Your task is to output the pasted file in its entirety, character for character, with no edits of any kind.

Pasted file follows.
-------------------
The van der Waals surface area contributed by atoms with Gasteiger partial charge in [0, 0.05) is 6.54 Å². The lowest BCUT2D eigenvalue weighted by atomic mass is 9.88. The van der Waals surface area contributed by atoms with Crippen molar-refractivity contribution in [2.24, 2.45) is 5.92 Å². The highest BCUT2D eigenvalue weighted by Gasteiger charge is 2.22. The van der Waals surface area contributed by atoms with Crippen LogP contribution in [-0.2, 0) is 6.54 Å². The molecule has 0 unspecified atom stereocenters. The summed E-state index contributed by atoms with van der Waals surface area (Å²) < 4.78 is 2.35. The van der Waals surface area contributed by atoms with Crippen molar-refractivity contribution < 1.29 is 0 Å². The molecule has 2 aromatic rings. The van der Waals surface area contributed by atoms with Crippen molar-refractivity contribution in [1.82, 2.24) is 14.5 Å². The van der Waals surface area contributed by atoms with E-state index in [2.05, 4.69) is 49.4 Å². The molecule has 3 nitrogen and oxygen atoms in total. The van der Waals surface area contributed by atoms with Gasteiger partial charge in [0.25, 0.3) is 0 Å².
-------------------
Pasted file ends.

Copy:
The van der Waals surface area contributed by atoms with Gasteiger partial charge in [0, 0.05) is 6.54 Å². The lowest BCUT2D eigenvalue weighted by atomic mass is 9.88. The van der Waals surface area contributed by atoms with Crippen molar-refractivity contribution in [2.24, 2.45) is 5.92 Å². The highest BCUT2D eigenvalue weighted by Gasteiger charge is 2.22. The van der Waals surface area contributed by atoms with Crippen LogP contribution in [-0.2, 0) is 6.54 Å². The molecule has 0 unspecified atom stereocenters. The summed E-state index contributed by atoms with van der Waals surface area (Å²) < 4.78 is 2.35. The van der Waals surface area contributed by atoms with Crippen molar-refractivity contribution < 1.29 is 0 Å². The molecule has 2 aromatic rings. The van der Waals surface area contributed by atoms with Crippen molar-refractivity contribution in [1.82, 2.24) is 14.5 Å². The van der Waals surface area contributed by atoms with E-state index in [2.05, 4.69) is 49.4 Å². The molecule has 3 nitrogen and oxygen atoms in total. The van der Waals surface area contributed by atoms with Gasteiger partial charge in [0.25, 0.3) is 0 Å².